Existing-home sales in December dimmed, but, for the year, were at a record not seen in 11 years, the National Association of REALTORS® (NAR) reports.
Existing-home sales in December totaled 5.57 million, a 3.6 percent decrease from November, but a 1.1 percent increase from one year prior. Inventory decreased 11.4 percent to 1.48 million, 10.3 percent lower than one year prior.
“Existing sales concluded the year on a softer note, but they were guided higher these last 12 months by a multi-year streak of exceptional job growth, which ignited buyer demand,” says Lawrence Yun, chief economist at NAR. “At the same time, market conditions were far from perfect. New listings struggled to keep up with what was sold very quickly, and buying became less affordable in a large swath of the country. These two factors ultimately muted what should have been a stronger sales pace.
“Closings scaled back in most areas last month for this same reason,” Yun says. “Affordability pressures persisted, and the pool of interested buyers at the end of the year significantly outweighed what was available for sale.”
“Last year was a banner year for home sales,” says Joseph Kirchner, senior economist for realtor.com®. “Strong employment and millennial demand pushed them to their highest level in 11 years. The drop we saw in December home sales is not surprising after the spikes we’ve seen over the last two months. Many unsuccessful summer buyers stayed in the market well into the fall, which led to higher October and November sales. Unfortunately, the fall frenzy didn’t leave much for December buyers, which is what you’re seeing in [these] numbers. You can’t buy a home if there’s nothing to buy.”
“Excluding the run-up to the housing bubble, last year was the best year for home sales so far,” says Ruben Gonzalez, economist for Keller Williams. “The current strength of the employment situation and consistent economic growth leads us to believe that the fundamentals driving demand for homes in 2018 will remain strong. Low inventory remains an issue for existing homes and may constrain sales if it persists throughout the year. We have seen persistent but slow improvement in construction of new homes, but so far demand for existing homes continues to outpace the addition of new inventory, especially in the entry-level price ranges. Overall, we look forward to 2018 being another strong year for home sales, likely similar in magnitude to the previous two years.”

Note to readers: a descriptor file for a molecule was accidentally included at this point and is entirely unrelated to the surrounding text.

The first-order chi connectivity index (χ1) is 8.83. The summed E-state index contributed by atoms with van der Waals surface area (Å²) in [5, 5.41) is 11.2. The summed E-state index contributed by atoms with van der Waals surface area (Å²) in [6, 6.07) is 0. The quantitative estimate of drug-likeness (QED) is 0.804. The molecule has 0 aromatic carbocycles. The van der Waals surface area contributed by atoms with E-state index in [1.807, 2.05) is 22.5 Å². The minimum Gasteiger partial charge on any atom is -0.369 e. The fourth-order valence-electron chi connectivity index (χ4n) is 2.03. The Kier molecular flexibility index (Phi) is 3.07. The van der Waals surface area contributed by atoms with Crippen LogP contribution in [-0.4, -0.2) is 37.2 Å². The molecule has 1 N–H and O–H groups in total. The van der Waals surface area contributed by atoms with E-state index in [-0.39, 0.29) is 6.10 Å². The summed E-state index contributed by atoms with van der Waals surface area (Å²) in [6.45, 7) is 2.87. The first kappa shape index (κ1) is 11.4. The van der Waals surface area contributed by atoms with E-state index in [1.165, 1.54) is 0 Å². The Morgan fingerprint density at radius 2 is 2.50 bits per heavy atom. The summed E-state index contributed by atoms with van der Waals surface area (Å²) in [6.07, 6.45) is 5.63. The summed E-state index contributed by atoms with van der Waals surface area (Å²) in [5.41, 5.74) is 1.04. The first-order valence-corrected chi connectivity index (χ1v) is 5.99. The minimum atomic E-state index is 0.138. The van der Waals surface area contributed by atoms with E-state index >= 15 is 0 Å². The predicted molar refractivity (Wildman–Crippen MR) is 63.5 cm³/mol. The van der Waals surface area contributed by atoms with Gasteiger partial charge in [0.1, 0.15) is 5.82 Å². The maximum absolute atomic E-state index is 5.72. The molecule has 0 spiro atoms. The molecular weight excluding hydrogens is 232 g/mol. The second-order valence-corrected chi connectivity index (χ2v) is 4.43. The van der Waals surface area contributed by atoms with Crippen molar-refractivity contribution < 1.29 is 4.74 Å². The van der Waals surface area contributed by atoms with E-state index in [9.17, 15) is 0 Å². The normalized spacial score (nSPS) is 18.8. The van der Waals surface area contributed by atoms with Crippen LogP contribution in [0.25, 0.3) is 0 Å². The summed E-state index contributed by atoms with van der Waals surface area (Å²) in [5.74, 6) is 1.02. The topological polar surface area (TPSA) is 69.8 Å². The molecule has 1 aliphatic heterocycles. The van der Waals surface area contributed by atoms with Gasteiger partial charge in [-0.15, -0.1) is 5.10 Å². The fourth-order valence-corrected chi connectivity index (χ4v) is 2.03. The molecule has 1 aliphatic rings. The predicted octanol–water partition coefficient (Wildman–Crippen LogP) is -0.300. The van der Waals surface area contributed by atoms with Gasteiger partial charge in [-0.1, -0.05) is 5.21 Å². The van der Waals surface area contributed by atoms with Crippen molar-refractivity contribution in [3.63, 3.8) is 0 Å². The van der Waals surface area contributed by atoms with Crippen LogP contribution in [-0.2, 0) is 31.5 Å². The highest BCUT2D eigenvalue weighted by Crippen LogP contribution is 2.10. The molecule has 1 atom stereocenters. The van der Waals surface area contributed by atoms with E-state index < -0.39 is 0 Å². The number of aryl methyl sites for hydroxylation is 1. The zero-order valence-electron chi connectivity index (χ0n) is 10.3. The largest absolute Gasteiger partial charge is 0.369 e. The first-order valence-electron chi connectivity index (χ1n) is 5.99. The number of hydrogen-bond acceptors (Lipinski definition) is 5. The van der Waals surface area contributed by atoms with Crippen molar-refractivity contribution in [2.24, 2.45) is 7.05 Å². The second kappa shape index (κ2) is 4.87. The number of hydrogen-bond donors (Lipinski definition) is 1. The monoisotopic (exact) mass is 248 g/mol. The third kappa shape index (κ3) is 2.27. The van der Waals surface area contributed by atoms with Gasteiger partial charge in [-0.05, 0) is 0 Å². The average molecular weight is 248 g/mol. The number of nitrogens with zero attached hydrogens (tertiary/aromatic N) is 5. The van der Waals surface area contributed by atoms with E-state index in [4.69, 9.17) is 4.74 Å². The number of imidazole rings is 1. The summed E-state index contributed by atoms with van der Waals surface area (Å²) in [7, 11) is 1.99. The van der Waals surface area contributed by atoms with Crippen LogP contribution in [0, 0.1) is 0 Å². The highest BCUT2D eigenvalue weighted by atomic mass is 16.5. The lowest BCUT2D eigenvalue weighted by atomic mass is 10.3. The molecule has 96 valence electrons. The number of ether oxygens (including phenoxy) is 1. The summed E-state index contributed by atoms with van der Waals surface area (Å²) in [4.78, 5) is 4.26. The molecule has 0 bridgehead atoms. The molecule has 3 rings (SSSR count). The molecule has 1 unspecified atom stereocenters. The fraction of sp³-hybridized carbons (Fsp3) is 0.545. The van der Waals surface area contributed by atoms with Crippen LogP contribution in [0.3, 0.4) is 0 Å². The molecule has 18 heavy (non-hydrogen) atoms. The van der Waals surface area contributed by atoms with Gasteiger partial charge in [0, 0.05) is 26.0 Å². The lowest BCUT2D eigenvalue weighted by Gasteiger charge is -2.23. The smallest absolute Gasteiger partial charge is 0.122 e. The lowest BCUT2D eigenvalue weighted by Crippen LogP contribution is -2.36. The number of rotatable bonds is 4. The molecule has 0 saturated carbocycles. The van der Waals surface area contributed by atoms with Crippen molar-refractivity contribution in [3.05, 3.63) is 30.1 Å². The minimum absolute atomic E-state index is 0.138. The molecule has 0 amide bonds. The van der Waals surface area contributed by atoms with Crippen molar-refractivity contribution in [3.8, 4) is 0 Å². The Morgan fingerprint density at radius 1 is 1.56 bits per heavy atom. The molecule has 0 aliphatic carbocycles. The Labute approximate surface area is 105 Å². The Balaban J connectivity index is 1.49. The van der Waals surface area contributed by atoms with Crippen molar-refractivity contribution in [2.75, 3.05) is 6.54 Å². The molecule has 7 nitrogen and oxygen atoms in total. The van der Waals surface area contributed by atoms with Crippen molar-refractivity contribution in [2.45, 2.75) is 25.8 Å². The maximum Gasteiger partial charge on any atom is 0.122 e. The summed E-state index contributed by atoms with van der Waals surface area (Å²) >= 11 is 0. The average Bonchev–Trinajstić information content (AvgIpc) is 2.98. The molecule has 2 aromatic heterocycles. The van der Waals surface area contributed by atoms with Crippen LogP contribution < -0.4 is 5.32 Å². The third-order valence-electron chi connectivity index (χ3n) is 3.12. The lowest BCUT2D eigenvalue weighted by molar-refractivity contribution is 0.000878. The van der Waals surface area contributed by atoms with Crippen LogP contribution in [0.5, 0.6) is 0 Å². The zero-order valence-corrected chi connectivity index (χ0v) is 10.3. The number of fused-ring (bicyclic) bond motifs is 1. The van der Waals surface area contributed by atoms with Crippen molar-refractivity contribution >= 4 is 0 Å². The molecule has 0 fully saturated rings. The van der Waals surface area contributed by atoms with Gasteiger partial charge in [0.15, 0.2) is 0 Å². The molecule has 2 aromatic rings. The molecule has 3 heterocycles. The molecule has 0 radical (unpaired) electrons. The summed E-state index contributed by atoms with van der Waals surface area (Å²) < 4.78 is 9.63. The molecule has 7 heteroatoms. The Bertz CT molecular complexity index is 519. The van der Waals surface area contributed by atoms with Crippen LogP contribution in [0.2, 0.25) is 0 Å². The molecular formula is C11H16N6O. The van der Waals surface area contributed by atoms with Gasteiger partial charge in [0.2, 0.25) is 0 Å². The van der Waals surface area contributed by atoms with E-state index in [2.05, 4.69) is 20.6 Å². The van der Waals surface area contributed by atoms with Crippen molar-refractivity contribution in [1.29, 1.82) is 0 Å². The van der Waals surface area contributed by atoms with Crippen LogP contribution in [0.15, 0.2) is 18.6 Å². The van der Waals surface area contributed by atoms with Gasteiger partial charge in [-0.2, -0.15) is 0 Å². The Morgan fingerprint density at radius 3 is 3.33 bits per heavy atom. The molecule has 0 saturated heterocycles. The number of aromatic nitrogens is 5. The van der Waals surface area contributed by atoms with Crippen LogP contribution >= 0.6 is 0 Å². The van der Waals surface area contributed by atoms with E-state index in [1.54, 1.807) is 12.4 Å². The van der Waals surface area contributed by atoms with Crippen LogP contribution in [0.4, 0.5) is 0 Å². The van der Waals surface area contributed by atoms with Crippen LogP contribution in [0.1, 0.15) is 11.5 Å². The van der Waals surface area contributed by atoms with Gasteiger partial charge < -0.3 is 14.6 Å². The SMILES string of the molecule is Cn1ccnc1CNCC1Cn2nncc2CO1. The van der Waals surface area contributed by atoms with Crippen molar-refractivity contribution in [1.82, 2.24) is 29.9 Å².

Inventory is currently at a 3.2-month supply. Existing homes averaged 40 days on market in December, 12 days less than one year prior. All told, 44 percent of homes sold in December were on the market for less than one month.
“The lack of supply over the past year has been eye-opening, and is why, even with strong job creation pushing wages higher, home price gains—at 5.8 percent nationally in 2017—doubled the pace of income growth and were even swifter in several markets,” says Yun.
The metropolitan areas with the fewest days on market and most realtor.com views in December, according to realtor.com’s Market Hotness Index, were San Jose-Sunnyvale-Santa Clara, Calif., San Francisco-Oakland-Hayward, Calif., Vallejo-Fairfield, Calif., Colorado Springs, Colo., and Stockton-Lodi, Calif.
The median existing-home price for all types of houses (single-family, condo, co-op and townhome) was $ 246,800, a 5.8 percent increase from one year prior. The median price for an existing single-family home was $ 248,100, while the median price for an existing condo was $ 236,500.
Single-family existing-home sales came in at 4.96 million in December, a 2.6 percent decrease from 5.09 million in November and a 1.0 percent increase from 4.91 million one year prior. Existing-condo and -co-op sales came in at 610,000, an 11.6 percent decrease from November and a 1.7 percent increase from one year prior.
Twenty percent of existing-home sales in December were all-cash, with 16 percent by individual investors. Five percent were distressed.
All four of the major regions had lower sales in December, with existing-home sales falling 7.5 percent to 740,000 in the Northeast, with a median price of $ 261,400; 6.3 percent to 1.33 million in the Midwest, with a median price of $ 191,400; 1.7 percent to 2.30 million in the South, with a median price of $ 221,200; and 1.6 percent to 1.20 million in the West, with a median price of $ 367,400.
First-time homebuyers comprised 32 percent of existing-home sales in December, up from 29 percent in November.
“Rising wages and the expanding economy should lay the foundation for 2018 being the turning point towards an uptick in sales to first-time buyers,” Yun says. “However, if inventory conditions fail to improve, higher mortgage rates and prices will further eat into affordability and prevent many renters from becoming homeowners.”
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